To find out more about the IET Distributed Generation Course for 2018 and how it can enhance your experience and use of renewables, please visit here.

May 30th 2019
Battery Boom: Wind And Solar Can Generate Half Of Worldwide Electricity By 2050

Coal is to shrink to just 11% of global electricity generation by mid-century, from 38% now, as costs shift heavily in favour of wind, solar and batteries. Wind and solar are set to surge to almost “50 by 50” – 50% of world generation by 2050 due to reductions in cost. “Cheap battery storage means that it becomes increasingly possible to finesse the delivery of electricity from wind and solar so that these technologies can help meet demand even when the wind isn’t blowing and the sun isn’t shining. The result will be renewables eating up more and more of the existing market for coal, gas and nuclear.”

May 30th 2019
EU Approves Ambitious Energy Efficiency Goals, Encourages Clean Energy Feed-In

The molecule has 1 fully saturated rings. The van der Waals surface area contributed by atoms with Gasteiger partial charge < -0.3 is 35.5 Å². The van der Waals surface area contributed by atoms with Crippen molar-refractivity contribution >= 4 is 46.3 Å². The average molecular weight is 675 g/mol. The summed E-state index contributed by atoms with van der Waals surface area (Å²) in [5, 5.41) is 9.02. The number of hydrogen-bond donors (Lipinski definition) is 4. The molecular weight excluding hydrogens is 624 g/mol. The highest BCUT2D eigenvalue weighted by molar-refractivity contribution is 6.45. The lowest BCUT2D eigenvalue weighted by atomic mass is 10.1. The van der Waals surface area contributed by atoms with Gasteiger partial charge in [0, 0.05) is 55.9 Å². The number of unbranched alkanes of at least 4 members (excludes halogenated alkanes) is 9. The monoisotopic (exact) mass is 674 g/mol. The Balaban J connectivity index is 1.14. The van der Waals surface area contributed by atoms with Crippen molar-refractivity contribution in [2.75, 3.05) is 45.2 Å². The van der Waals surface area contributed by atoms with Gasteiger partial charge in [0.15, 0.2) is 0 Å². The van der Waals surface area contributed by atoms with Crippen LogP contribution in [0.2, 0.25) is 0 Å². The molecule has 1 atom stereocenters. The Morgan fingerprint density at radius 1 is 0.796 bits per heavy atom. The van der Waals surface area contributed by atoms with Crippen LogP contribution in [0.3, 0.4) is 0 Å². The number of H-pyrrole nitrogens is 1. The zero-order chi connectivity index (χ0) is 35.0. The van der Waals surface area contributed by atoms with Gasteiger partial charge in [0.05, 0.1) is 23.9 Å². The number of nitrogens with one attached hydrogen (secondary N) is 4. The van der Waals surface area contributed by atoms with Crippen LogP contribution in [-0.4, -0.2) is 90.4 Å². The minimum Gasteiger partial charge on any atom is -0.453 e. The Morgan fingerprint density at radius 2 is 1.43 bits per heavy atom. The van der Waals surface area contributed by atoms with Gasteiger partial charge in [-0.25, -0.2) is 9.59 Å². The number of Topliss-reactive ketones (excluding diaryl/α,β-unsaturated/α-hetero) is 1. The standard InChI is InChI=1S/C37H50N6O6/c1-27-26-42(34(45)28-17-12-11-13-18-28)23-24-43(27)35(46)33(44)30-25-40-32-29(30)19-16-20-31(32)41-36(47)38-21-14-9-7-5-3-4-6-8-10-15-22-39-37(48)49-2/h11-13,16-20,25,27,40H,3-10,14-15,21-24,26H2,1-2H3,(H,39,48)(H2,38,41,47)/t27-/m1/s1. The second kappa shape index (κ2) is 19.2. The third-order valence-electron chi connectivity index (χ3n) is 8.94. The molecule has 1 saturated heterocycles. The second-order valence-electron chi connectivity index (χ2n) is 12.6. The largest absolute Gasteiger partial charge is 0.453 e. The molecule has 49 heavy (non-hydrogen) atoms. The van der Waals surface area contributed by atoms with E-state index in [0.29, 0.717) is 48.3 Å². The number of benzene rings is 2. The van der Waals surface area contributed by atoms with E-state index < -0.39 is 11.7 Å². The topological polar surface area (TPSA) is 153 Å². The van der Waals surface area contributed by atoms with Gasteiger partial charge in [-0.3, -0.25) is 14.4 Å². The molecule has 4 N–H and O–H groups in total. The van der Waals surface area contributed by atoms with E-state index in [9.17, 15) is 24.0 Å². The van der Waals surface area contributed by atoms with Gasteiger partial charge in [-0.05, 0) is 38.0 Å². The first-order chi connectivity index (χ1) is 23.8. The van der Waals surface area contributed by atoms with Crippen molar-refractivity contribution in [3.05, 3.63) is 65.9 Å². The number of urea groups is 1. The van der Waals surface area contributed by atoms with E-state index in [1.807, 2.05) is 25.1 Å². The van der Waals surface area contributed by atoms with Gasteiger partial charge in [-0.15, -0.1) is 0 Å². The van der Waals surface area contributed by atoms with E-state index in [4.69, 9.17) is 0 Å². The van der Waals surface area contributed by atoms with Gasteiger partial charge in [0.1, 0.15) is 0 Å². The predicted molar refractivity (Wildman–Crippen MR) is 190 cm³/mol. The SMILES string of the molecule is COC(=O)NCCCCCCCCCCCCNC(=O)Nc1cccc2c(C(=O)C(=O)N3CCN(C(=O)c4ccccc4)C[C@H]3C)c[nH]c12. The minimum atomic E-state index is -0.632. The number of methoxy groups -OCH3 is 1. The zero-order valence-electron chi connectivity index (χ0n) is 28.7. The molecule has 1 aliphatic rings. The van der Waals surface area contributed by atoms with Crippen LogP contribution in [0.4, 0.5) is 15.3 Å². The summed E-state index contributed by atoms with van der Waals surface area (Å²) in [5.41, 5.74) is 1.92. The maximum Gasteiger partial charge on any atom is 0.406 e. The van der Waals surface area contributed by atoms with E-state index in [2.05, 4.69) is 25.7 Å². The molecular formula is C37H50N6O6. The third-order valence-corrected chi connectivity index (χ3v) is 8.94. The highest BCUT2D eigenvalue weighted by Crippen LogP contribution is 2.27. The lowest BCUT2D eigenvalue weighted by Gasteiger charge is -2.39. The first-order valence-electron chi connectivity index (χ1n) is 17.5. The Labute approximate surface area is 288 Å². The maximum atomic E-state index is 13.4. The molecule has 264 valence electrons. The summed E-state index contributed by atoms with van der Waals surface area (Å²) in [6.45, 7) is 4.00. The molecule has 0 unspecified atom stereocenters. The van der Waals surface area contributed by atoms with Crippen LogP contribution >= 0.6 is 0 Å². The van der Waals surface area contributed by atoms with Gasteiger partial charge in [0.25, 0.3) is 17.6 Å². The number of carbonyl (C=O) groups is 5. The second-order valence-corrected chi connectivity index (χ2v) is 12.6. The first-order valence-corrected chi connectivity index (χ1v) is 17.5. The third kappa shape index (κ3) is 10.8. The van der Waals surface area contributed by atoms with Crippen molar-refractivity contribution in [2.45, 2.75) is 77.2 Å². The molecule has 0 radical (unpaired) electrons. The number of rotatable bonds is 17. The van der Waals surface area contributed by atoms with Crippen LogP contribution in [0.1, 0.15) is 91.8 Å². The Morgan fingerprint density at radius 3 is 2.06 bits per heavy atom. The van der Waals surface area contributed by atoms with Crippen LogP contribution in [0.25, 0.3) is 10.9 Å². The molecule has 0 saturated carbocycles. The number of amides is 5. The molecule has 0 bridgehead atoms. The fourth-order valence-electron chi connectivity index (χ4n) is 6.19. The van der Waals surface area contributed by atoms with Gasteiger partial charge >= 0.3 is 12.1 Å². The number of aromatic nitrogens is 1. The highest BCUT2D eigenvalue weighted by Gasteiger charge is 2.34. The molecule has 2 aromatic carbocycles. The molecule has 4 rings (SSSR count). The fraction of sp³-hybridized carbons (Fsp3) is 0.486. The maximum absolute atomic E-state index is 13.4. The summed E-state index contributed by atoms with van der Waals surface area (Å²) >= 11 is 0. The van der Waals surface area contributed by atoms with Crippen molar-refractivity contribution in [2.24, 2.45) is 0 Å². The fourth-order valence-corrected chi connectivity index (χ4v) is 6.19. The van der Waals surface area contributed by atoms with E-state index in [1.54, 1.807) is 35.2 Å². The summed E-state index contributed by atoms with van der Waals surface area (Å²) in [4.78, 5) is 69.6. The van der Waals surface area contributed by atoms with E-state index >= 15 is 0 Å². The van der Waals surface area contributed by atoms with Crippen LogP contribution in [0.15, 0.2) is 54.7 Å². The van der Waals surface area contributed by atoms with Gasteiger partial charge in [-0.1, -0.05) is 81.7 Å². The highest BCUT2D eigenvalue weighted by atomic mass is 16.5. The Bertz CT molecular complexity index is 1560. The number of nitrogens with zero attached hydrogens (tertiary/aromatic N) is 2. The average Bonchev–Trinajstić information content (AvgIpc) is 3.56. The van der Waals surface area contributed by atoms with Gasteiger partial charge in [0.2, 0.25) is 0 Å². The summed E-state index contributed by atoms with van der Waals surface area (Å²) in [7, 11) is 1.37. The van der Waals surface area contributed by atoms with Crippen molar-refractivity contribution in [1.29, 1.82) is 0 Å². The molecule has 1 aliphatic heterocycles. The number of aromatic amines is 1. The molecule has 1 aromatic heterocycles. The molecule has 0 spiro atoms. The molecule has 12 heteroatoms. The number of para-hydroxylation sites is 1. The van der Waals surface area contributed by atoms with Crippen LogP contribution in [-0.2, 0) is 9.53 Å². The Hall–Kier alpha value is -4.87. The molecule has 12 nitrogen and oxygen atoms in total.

Europeans will now be entitled to consume, store and sell the renewable energy they produce in line with ambitious targets set by the EU. The targets are to be reviewed by 2023, and can only be raised, not lowered. By making energy more efficient, Europeans will see their energy bills reduced. In addition, Europe will reduce its reliance on external suppliers of oil and gas, improve local air quality and protect the climate. For the first time, member states will also be obliged to establish specific energy efficiency measures to the benefit of those affected by energy poverty. Member states must also ensure that citizens are entitled to generate renewable energy for their own consumption, to store it and to sell excess production.